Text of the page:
Cooking from the Herzmark/McCormick Garden – The Real Meal Deal

By Sheila McCormick

 

We have plenty of raw materials for recipes just outside our door. Fruit trees: apricot, fig, Meyer lemon, nectarine, peach, persimmon, and plum. Vegetables: climbing and bush beans, lettuce, zucchini, yellow squash, acorn squash, kale, brussels sprouts, broccoli, swiss chard, onions, leeks, cucumbers, bitter melon. Herbs: thyme, cilantro, rosemary, parsley, basil, oregano.

Why no tomatoes?  Last year we had about 18 plants, but they didn’t do well (disease?). This year we trade for them with neighbors. Gotta have tomatoes because for us summer = gazpacho.

This recipe was acquired by my parents in 1967, when they were on a bus tour in Spain. The story goes that they liked it so much they asked the chef for the recipe (probably with some help from the tour guide, since they didn’t speak Spanish).

Gazpacho: 1.5 cups of cubed white toast; 1 tsp salt, 2 tsp cumin, 3 Tbsp olive oil, 1-4 cloves garlic, 3 cups of tomatoes, ~3 cups of cold water, 2-4 Tbsp of red wine vinegar, Tabasco to taste. Blend together, then chill. Add 3 ice cubes to the blender, if you are in a hurry. We usually eat it plain, but you can also float chopped green peppers, onions, cucumbers, tomatoes, and/or croutons on top.

To avoid heating up the kitchen on hot days, we bought an electric oven for the back yard, and also have a burner on our gas grill. Here are some things we have cooked outside:

Zucchini/mint salad: Slice zucchini and place on an olive oil-coated cookie sheet. Cook (~350 degrees) until brown on one side, then turn pieces over to brown the other side. Transfer oil and zucchini to a bowl, add some more oil if needed, red wine vinegar to taste, and some chopped mint.

 

Vegetable casserole: Coat dish with olive oil, then layer (bottom to top) slices of onions, potatoes, zucchini, yellow squash, red peppers, tomatoes, a mixture of fresh oregano, basil and parsley, a mixture of panko bread crumbs with meltable cheeses (e.g. mozzarella, cheddar, Monterey jack), dribble top with olive oil, cover with foil and bake at 375 degrees for ~25 minutes, then remove foil and bake until the top browns and the edges are bubbly.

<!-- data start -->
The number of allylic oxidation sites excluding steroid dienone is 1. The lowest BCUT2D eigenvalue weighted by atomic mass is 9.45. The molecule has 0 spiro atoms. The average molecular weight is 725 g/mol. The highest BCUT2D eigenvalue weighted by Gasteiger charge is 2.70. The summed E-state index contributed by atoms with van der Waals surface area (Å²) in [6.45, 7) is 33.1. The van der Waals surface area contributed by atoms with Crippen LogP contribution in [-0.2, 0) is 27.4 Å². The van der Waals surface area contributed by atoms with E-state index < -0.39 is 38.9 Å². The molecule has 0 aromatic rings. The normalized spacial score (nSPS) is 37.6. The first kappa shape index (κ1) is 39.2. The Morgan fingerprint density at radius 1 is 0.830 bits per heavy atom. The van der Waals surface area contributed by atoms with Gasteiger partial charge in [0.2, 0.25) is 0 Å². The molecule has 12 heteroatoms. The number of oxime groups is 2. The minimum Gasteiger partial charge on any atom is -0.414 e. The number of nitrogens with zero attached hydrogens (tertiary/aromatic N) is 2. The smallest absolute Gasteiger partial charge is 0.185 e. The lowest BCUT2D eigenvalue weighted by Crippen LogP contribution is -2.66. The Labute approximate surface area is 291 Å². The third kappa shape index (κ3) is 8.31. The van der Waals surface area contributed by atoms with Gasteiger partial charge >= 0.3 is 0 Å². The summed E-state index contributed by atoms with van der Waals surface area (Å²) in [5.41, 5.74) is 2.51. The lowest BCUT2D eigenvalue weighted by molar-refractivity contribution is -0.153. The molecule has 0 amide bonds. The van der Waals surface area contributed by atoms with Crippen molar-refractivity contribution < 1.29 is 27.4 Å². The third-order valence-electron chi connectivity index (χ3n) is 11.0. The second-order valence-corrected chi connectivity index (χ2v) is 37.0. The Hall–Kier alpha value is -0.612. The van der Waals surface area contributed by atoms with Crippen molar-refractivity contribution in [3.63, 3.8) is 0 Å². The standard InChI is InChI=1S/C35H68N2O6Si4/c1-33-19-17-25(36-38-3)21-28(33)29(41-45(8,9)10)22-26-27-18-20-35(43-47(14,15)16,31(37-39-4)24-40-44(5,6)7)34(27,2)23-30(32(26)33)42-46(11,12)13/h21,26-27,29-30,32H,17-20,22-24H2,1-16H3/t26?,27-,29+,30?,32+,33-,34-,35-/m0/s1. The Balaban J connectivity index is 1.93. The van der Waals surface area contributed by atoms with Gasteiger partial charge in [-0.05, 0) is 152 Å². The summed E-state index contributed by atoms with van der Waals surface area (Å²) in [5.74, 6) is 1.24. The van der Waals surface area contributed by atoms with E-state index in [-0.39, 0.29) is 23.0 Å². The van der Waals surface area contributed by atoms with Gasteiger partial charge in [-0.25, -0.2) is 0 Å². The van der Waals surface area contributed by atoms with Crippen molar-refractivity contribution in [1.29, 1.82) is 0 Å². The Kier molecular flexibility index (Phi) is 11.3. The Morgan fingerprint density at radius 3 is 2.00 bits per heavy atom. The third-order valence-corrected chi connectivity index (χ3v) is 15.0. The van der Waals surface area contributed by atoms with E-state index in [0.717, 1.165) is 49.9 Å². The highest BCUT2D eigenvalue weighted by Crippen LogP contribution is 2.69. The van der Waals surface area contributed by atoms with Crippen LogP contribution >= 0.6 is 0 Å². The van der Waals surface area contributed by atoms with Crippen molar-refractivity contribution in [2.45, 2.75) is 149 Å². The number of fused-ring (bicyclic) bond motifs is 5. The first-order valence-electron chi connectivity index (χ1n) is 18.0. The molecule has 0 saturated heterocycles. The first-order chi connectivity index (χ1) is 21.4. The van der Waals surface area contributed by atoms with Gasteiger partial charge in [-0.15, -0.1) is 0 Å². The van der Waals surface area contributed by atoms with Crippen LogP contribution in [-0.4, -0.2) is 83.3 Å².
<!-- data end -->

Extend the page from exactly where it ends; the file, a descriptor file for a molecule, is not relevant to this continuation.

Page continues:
Green beans: sauté with garlic and olive oil, or make our version of the Slanted Door green bean recipe: peanut oil, garlic, 2 Tbsp. sugar, 2 Tbsp. fish sauce, ¼ cup sake. We also like a pasta sauce with green beans, potatoes, garlic, walnuts, and basil.

EDITOR’S NOTE: This is the second in what we hope will be a continuing series of articles about home-cooked meals using at least some homegrown and/or locally sourced products. Please send your proposals to info@splashpad.org.


Sheila is an Adjunct Professor Emerita in Cal’s Department of Plant and Microbial Biology. Prior to her retirement in January 2016, she  had a research lab at the USDA/ARS-UC-Berkeley Plant Gene Expression Center in Albany studying the molecular biology of plant reproduction. Sheila has also contributed articles to the Splash Pad News, including a series of neighborhood walks, and continues to regularly help with editing. Until his retirement, Sheila’s husband, Paul Herzmark, was a Research Specialist in UC Berkeley’s Department of Molecular and Cellular Biology, where he specialized in two-photon microscopy in an immunology lab. Before that he was in the Department of Cellular and Molecular Pharmacology at UCSF.